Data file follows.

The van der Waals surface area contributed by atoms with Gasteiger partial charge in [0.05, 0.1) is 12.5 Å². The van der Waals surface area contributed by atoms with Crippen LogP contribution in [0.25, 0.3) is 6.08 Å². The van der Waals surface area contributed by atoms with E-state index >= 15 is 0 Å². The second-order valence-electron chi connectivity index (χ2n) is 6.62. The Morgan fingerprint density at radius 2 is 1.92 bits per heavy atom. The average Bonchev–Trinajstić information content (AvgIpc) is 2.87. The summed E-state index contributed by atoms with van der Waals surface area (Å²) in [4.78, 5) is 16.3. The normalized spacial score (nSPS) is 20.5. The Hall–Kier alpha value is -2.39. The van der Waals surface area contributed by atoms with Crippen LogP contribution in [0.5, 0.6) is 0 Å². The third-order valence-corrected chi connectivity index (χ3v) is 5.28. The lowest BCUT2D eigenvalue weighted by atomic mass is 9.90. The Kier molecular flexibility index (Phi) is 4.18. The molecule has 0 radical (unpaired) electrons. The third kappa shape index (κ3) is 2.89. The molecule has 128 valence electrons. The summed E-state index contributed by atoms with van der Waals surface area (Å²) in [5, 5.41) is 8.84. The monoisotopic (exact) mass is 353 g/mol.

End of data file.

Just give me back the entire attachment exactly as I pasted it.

The van der Waals surface area contributed by atoms with Gasteiger partial charge in [0.05, 0.1) is 12.5 Å². The van der Waals surface area contributed by atoms with Crippen LogP contribution in [0.25, 0.3) is 6.08 Å². The van der Waals surface area contributed by atoms with E-state index >= 15 is 0 Å². The second-order valence-electron chi connectivity index (χ2n) is 6.62. The Morgan fingerprint density at radius 2 is 1.92 bits per heavy atom. The average Bonchev–Trinajstić information content (AvgIpc) is 2.87. The summed E-state index contributed by atoms with van der Waals surface area (Å²) in [4.78, 5) is 16.3. The normalized spacial score (nSPS) is 20.5. The Hall–Kier alpha value is -2.39. The van der Waals surface area contributed by atoms with Crippen LogP contribution in [0.5, 0.6) is 0 Å². The third-order valence-corrected chi connectivity index (χ3v) is 5.28. The lowest BCUT2D eigenvalue weighted by atomic mass is 9.90. The Kier molecular flexibility index (Phi) is 4.18. The molecule has 0 radical (unpaired) electrons. The third kappa shape index (κ3) is 2.89. The molecule has 128 valence electrons. The summed E-state index contributed by atoms with van der Waals surface area (Å²) in [5, 5.41) is 8.84. The monoisotopic (exact) mass is 353 g/mol.